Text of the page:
HANSON — New Bedford Waste Services will extend its recycling contract with the town for two weeks — sending a truck to empty full containers at the transfer station Wednesday, Dec. 4 — while lawyers for the company and the town iron out a contractual dispute.
That impasse, which led to unpaid bills by the town, had been halted. At issue was whether emails advising the town of increased fees under the “uncontrollable circumstances” clause of the contract were sent by the company or received by the town.
NBWS President Michael Camara met in a joint session with Selectmen and the Board of Health on Tuesday, Dec. 3.
He said the uncontrollable circumstance was the solid waste disposal crisis in the state since China stopped accepting recyclable waste in 2017 — a time when they were handling 55 percent of global recyclables, including 4,400 containers a day from the United States.
“If we could absorb the losses, I wouldn’t be here tonight,” Camara said.
Selectman Jim Hickey suggested it was improper to discuss whether the town would be shopping around for a better rate from another company in Camara’s presence as some members of the two boards had begun discussing.
“I think its rude to talk about other companies in front of this gentleman when he just said, in good faith, he’ll pick us up for the next two weeks,” Hickey said. “I would rather have a quick contract signed to get us through Christmas … at the new rate and let the lawyers go through [the issue].”
The Board of Selectmen agreed that it was an idea worth running by Town Counsel for an opinion.
Without at least the two week agreement, Hanson residents would be unable to recycle.
Health Board Chairman Arlene Dias said they did receive an email the afternoon of Wednesday, Nov. 27 saying that, because the town had underpaid the bill, NBWS was not going to pick up Hanson’s recycling.
“What they were billing was not the contract price,” Dias said. “Each month we paid the contract price, and that’s been going on for two years.”
Camara countered that the “uncontrollable circumstances” clause permitted the increase, to which Dias said Town Counsel Jay Talerman disagreed with Camara, and said the suspension of service is in violation of the contract with Hanson.
The contract originally charged the town nothing, unilaterally opting to charge $65.98 per ton in October 2017.
“Such increase was done without reasonable or proper notice and is, itself, a questionable practice under the contract,” Talerman wrote in a letter read by Selectmen Chairman Laura FitzGerald-Kemmett. “While the town reserves the right to challenge such [an] increase, it nevertheless made ensuing payments in good faith so as to ensure the provision of complying in recycling services.”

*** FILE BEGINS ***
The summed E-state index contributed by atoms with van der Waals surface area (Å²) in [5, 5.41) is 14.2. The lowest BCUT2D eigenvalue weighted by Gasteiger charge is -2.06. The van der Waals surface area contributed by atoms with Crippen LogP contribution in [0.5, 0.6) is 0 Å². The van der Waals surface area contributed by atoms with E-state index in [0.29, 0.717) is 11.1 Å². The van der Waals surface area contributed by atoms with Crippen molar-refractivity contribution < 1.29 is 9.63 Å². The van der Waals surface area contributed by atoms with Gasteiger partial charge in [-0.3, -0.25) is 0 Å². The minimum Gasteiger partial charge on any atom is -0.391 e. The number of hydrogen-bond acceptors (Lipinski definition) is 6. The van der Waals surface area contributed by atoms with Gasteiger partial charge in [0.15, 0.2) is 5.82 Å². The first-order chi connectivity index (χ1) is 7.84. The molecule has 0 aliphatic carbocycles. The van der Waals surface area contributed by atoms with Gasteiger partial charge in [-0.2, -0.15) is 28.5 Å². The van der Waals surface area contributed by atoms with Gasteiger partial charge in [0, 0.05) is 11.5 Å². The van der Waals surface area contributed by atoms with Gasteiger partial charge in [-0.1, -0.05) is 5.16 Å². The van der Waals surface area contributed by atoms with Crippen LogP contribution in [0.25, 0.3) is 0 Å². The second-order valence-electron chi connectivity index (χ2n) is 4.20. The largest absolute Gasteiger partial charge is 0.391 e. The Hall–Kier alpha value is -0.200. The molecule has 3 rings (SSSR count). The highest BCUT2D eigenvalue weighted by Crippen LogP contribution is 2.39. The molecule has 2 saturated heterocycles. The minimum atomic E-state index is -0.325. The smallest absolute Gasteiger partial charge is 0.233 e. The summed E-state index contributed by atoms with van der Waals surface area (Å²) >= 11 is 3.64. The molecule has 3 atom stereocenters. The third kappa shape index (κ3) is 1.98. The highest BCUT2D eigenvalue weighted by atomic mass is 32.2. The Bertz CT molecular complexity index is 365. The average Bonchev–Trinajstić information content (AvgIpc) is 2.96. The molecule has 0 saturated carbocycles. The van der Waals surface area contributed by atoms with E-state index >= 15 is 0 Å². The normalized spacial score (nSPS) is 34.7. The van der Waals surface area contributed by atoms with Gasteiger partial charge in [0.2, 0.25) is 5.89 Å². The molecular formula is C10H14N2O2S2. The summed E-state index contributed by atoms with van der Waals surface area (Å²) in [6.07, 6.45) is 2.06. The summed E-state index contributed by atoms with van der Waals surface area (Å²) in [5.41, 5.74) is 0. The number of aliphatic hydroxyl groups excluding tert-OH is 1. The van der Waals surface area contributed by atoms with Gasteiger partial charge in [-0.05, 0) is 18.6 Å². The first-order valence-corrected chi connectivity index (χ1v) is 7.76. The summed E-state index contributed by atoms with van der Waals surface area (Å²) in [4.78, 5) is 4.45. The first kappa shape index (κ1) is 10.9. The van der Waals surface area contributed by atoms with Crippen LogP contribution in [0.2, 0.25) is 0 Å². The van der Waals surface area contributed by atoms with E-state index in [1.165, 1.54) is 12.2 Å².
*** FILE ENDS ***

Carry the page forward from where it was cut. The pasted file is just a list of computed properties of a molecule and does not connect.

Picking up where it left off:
Talerman said at no point since October 2017 did the company advise the town of increases in recycling costs, but bills received have been in excess of $65.98 per ton. Talerman concluded that the town was paying the proper amount of $65.98 per ton, rather than the $93.75 per ton — including a surcharge — demanded by NBWS.
“So we’re at a standoff,” said FitzGerald-Kemmett.
Camara said another family member — MBWS is a family-owned business — sent emails explaining the increase.
“I find it astounding that you would believe that somebody would be sending an email to our town telling us that you are going to suspend services if we don’t increase, and if we want to have a conversation — and that nobody here at Town Hall responded,” FitzGerald-Kemmett said.
“We’re billing you market rates, we’re not making a dime on it,” Camara said.
“I appreciate the situation you’re in,” FitzGerald-Kemmett said. “But to unilaterally, without discussing … According to our attorney, we don’t owe you anything.”
Hickey asked why the board was discussing the issue when it was between the lawyers.
Camara had explained to the board that China’s decision came after that nation’s president saw a video of Chinese workers — men, women and children — burning plastic, “people choking in factories, because they couldn’t breathe … things they couldn’t recycle being dumped in streams and rivers or put outside and burned and the nasty materials were going into their crops and fields where their animals were grazing,” Camara said. In the effort to recycle since then, other nations such as Turkey, Indonesia, Pakistan and Vietnam at risk of similar contamination.
Massachusetts banned waste-to-energy facilities 20 years ago, Camara added, adding that his industry is advocating for the lifting of that ban as well as expanding landfills.
Camara’s firm founded Zero Waste in 2013 with the goal of handling recycling and municipal solid waste (MSW).
FitzGerald-Kemmett asked if the company had considered a redundancy plan in case things ever changed with China.
“China was it,” Camara said. Disposal issues have also become an issue as state landfills close and companies have to look out of state to dispose of solid waste.
“There’s no more safety valves,” he said. “Currently, we’re exporting trash to New Hampshire, New York, Pennsylvania, Michigan, Ohio and West Virginia.”
Trash is baled, wrapped in leak-proof, water-tight bags and trucked out to stack it in those states.
“So they’re literally building mountains out there in other states,” observed Selectman Wes Blauss.
“Yes, we are,” Camara said. “It’s sad that the state of Massachusetts doesn’t have a backup plan.”
“Honestly, it seems like you’re getting it from all sides,” FitzGerald-Kemmett said. “It’s not our intention to add to that, but you know where we’re coming from.”